Interactions between groundwater and surface water are complex. Consequently, groundwater pollution, also referred to as groundwater contamination, is not as easily classified as surface water pollution. By its very nature, groundwater aquifers are susceptible to contamination from sources that may not directly affect surface water bodies, and the distinction of point vs. non-point source may be irrelevant. A spill or ongoing release of chemical or radionuclide contaminants into soil (located away from a surface water body) may not create point or non-point source pollution but can contaminate the aquifer below, creating a toxic plume. The movement of the plume, called a plume front, may be analyzed through a hydrological transport model or groundwater model. Analysis of groundwater contamination may focus on soil characteristics and site geology, hydrogeology, hydrology, and the nature of the contaminants.
The specific contaminants leading to pollution in water include a wide spectrum of chemicals, pathogens, and physical changes such as elevated temperature and discoloration. While many of the chemicals and substances that are regulated may be naturally occurring (calcium, sodium, iron, manganese, etc.) the concentration is often the key in determining what is a natural component of water and what is a contaminant. High concentrations of naturally occurring substances can have negative impacts on aquatic flora and fauna.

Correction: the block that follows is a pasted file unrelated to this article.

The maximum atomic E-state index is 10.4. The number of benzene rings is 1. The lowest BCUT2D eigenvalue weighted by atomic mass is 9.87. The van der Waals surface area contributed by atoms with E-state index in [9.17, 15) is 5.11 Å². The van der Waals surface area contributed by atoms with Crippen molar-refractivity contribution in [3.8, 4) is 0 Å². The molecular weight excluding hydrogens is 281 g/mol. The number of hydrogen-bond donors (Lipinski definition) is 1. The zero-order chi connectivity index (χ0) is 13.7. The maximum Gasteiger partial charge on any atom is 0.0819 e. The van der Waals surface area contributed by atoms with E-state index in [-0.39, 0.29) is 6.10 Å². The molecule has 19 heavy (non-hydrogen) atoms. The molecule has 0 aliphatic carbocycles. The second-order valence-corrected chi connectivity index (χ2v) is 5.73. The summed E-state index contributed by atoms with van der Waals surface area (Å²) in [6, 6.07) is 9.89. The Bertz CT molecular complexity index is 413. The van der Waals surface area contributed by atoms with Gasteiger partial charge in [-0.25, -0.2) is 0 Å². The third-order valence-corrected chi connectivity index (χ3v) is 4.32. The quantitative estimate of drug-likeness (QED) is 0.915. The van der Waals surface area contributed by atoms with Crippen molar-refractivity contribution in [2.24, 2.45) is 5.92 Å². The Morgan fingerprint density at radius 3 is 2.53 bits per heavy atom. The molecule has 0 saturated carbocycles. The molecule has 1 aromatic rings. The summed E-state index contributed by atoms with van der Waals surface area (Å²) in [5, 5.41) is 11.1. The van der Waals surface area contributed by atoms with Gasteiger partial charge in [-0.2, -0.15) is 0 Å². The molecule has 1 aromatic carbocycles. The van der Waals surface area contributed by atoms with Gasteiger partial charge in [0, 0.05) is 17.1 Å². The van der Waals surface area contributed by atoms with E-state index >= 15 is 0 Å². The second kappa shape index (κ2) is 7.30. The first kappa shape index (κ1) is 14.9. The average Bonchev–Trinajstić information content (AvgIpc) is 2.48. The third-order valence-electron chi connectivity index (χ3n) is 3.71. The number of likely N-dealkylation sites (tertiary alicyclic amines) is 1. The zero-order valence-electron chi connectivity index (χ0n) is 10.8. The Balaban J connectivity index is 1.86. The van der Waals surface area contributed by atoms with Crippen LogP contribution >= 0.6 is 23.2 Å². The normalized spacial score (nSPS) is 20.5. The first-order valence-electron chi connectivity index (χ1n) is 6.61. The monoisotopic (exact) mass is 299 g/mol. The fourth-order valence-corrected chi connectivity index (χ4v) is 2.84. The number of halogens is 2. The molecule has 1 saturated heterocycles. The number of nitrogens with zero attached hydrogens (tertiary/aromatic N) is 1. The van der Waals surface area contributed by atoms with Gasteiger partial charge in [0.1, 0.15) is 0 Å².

Oxygen-depleting substances may be natural materials such as plant matter (e.g. leaves and grass) as well as man-made chemicals. Other natural and anthropogenic substances may cause turbidity (cloudiness) which blocks light and disrupts plant growth, and clogs the gills of some fish species.
Many of the chemical substances are toxic. Pathogens can produce waterborne diseases in either human or animal hosts. Alteration of water's physical chemistry includes acidity (change in pH), electrical conductivity, temperature, and eutrophication. Eutrophication is an increase in the concentration of chemical nutrients in an ecosystem to an extent that increases in the primary productivity of the ecosystem. Depending on the degree of eutrophication, subsequent negative environmental effects such as anoxia (oxygen depletion) and severe reductions in water quality may occur, affecting fish and other animal populations.
Disease-causing microorganisms are referred to as pathogens. Although the vast majority of bacteria are either harmless or beneficial, a few pathogenic bacteria can cause disease. Coliform bacteria, which are not an actual cause of disease, are commonly used as a bacterial indicator of water pollution. Other microorganisms sometimes found in surface waters that have caused human health problems include:
- Burkholderia pseudomallei
- Cryptosporidium parvum
- Giardia lamblia
- Norovirus and other viruses
- Parasitic worms including the Schistosoma type
High levels of pathogens may result from on-site sanitation systems (septic tanks, pit latrines) or inadequately treated sewage discharges. This can be caused by a sewage plant designed with less than secondary treatment (more typical in less-developed countries). In developed countries, older cities with aging infrastructure may have leaky sewage collection systems (pipes, pumps, valves), which can cause sanitary sewer overflows. Some cities also have combined sewers, which may discharge untreated sewage during rain storms.
Pathogen discharges may also be caused by poorly managed livestock operations.
Organic, inorganic and macroscopic contaminants
Organic water pollutants include:
- Disinfection by-products found in chemically disinfected drinking water, such as chloroform